Safety concerns over conventional pharmacologic treatments of ADHD

Stimulant medications, behavioral modification and psychosocial support are widely used conventional treatments of childhood ADHD in Western countries. Short-acting stimulants are the most frequently prescribed pharmacological treatments of ADHD however controlled release stimulants and the SSRI antidepressants are increasingly prescribed in spite of the absence of consistent research findings supporting their use. Although the American Academy of Pediatrics has approved the regulated use of stimulants in children as safe and effective, growing controversy surrounds their widespread use because of unresolved safety concerns. It is estimated that one third of children and adolescents who take stimulants experience significant adverse effects including abdominal pain, decreased appetite and insomnia, and 10% experience serious adverse effects. Chronic amphetamine use in childhood is associated with slowing in growth. Cases of sudden cardiac death in children taking mixed amphetamine salts resulted in American Heart Association guidelines recommending a baseline electrocardiogram (ECG) before starting stimulant therapy and monitoring of blood pressure and pulse and during therapy in children, adolescents and adults.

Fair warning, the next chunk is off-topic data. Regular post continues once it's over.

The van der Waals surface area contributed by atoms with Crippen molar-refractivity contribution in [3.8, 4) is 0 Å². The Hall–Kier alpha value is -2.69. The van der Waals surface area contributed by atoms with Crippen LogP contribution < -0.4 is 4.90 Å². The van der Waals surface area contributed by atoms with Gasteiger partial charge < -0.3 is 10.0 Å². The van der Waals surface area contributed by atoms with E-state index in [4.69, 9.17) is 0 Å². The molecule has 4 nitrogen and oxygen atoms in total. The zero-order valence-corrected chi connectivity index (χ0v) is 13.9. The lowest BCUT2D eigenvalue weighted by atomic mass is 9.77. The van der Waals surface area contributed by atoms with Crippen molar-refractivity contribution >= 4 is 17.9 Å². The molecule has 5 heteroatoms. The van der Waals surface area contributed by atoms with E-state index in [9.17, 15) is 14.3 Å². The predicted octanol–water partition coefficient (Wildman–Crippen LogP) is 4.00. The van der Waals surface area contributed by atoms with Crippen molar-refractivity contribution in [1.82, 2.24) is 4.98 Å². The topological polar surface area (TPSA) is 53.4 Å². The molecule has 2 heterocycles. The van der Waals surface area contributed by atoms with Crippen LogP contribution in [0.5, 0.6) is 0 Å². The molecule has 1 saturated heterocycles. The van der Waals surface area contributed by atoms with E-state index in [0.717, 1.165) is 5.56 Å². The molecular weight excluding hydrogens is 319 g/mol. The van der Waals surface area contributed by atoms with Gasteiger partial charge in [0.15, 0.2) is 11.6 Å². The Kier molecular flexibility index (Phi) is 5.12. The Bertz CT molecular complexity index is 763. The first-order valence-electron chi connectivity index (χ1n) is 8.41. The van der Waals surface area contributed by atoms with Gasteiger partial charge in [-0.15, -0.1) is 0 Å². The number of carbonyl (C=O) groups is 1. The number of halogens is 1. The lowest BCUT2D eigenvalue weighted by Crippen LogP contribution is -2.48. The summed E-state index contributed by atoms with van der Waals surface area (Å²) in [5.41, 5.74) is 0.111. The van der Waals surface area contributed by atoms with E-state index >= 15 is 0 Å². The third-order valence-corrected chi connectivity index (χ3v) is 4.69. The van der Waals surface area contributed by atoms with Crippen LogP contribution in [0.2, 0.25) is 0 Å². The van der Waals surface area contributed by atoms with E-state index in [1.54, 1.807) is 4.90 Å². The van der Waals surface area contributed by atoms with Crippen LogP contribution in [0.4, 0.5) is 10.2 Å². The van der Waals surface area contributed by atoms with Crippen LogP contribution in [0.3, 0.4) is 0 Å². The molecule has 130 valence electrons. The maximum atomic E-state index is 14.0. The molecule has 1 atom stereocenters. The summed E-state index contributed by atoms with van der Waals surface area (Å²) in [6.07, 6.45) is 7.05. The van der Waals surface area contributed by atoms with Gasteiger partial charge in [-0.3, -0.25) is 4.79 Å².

The non-stimulant medication atomoxetine has less potential for abuse but may not be as efficacious as stimulants however there are growing concerns about adverse effects of atomoxetine in children including hypertension, tachycardia, nausea and vomiting, liver toxicity and possibly increased suicide risk.

The limited efficacy of conventional pharmacologic treatments of ADHD, concerns over safety, and issues of cost and availability in many world regions, call for open-minded consideration of non-pharmacologic therapies including dietary modification, herbal medicines and other natural products, mindfulness and mind-body approaches and other complementary and alternative therapies.

To learn more about non-pharmacologic treatments of ADHD and how to use them safely and effectively to treat your ADHD symptoms or those of your child, read my recently published e-book, ADHD–the Integrative Mental Health Solution.

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